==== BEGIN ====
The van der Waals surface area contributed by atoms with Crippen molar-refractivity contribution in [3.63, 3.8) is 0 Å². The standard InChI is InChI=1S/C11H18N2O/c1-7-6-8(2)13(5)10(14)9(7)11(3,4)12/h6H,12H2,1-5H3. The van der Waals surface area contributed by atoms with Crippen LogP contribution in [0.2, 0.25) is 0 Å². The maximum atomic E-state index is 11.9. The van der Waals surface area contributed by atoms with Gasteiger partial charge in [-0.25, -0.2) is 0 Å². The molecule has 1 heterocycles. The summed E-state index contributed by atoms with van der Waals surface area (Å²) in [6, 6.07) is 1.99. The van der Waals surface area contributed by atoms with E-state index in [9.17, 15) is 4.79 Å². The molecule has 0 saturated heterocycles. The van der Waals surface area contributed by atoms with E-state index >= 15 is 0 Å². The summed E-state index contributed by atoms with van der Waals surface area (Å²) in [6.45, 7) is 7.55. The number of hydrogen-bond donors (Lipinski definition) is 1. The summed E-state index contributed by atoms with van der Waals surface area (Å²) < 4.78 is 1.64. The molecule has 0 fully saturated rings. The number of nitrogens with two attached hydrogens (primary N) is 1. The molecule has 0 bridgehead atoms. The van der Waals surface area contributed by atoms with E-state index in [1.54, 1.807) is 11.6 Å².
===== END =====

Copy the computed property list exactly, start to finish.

The van der Waals surface area contributed by atoms with Crippen molar-refractivity contribution in [3.63, 3.8) is 0 Å². The standard InChI is InChI=1S/C11H18N2O/c1-7-6-8(2)13(5)10(14)9(7)11(3,4)12/h6H,12H2,1-5H3. The van der Waals surface area contributed by atoms with Crippen LogP contribution in [0.2, 0.25) is 0 Å². The maximum atomic E-state index is 11.9. The van der Waals surface area contributed by atoms with Gasteiger partial charge in [-0.25, -0.2) is 0 Å². The molecule has 1 heterocycles. The summed E-state index contributed by atoms with van der Waals surface area (Å²) in [6, 6.07) is 1.99. The van der Waals surface area contributed by atoms with E-state index in [9.17, 15) is 4.79 Å². The molecule has 0 saturated heterocycles. The van der Waals surface area contributed by atoms with E-state index >= 15 is 0 Å². The summed E-state index contributed by atoms with van der Waals surface area (Å²) in [6.45, 7) is 7.55. The number of hydrogen-bond donors (Lipinski definition) is 1. The summed E-state index contributed by atoms with van der Waals surface area (Å²) < 4.78 is 1.64. The molecule has 0 fully saturated rings. The number of nitrogens with two attached hydrogens (primary N) is 1. The molecule has 0 bridgehead atoms. The van der Waals surface area contributed by atoms with E-state index in [1.54, 1.807) is 11.6 Å².